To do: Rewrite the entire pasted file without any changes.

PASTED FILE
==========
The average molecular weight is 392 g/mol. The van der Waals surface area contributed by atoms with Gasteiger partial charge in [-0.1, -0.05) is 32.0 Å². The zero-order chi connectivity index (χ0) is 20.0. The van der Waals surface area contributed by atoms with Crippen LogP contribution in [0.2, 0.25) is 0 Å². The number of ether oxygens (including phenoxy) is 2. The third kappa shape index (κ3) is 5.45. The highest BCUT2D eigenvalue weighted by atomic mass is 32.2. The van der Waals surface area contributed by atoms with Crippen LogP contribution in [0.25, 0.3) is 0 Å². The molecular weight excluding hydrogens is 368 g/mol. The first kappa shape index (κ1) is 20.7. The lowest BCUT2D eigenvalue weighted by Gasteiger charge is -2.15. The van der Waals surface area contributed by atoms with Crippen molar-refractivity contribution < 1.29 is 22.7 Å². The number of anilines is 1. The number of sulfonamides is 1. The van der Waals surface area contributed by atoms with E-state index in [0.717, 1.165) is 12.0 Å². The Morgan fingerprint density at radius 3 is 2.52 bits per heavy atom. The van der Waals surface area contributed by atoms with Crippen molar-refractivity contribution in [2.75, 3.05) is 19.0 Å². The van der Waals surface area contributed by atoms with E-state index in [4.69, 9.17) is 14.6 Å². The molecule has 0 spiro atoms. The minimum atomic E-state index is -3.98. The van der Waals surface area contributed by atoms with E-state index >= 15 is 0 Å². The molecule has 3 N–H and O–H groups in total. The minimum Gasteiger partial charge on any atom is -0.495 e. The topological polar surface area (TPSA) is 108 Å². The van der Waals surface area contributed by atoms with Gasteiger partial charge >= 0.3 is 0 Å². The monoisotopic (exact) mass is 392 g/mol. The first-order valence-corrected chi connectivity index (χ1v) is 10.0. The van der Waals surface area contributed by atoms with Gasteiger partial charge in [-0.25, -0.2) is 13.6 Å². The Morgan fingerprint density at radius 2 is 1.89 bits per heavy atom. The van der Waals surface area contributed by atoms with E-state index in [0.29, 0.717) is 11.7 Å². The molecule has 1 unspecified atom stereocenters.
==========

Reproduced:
The average molecular weight is 392 g/mol. The van der Waals surface area contributed by atoms with Gasteiger partial charge in [-0.1, -0.05) is 32.0 Å². The zero-order chi connectivity index (χ0) is 20.0. The van der Waals surface area contributed by atoms with Crippen LogP contribution in [0.2, 0.25) is 0 Å². The number of ether oxygens (including phenoxy) is 2. The third kappa shape index (κ3) is 5.45. The highest BCUT2D eigenvalue weighted by atomic mass is 32.2. The van der Waals surface area contributed by atoms with Crippen LogP contribution in [0.25, 0.3) is 0 Å². The molecular weight excluding hydrogens is 368 g/mol. The first kappa shape index (κ1) is 20.7. The lowest BCUT2D eigenvalue weighted by Gasteiger charge is -2.15. The van der Waals surface area contributed by atoms with Crippen molar-refractivity contribution < 1.29 is 22.7 Å². The number of anilines is 1. The number of sulfonamides is 1. The van der Waals surface area contributed by atoms with E-state index in [0.717, 1.165) is 12.0 Å². The Morgan fingerprint density at radius 3 is 2.52 bits per heavy atom. The van der Waals surface area contributed by atoms with Crippen molar-refractivity contribution in [2.75, 3.05) is 19.0 Å². The van der Waals surface area contributed by atoms with E-state index in [4.69, 9.17) is 14.6 Å². The molecule has 0 spiro atoms. The minimum atomic E-state index is -3.98. The van der Waals surface area contributed by atoms with E-state index >= 15 is 0 Å². The molecule has 3 N–H and O–H groups in total. The minimum Gasteiger partial charge on any atom is -0.495 e. The topological polar surface area (TPSA) is 108 Å². The van der Waals surface area contributed by atoms with Gasteiger partial charge >= 0.3 is 0 Å². The monoisotopic (exact) mass is 392 g/mol. The first-order valence-corrected chi connectivity index (χ1v) is 10.0. The van der Waals surface area contributed by atoms with Gasteiger partial charge in [-0.25, -0.2) is 13.6 Å². The Morgan fingerprint density at radius 2 is 1.89 bits per heavy atom. The van der Waals surface area contributed by atoms with E-state index in [0.29, 0.717) is 11.7 Å². The molecule has 1 unspecified atom stereocenters.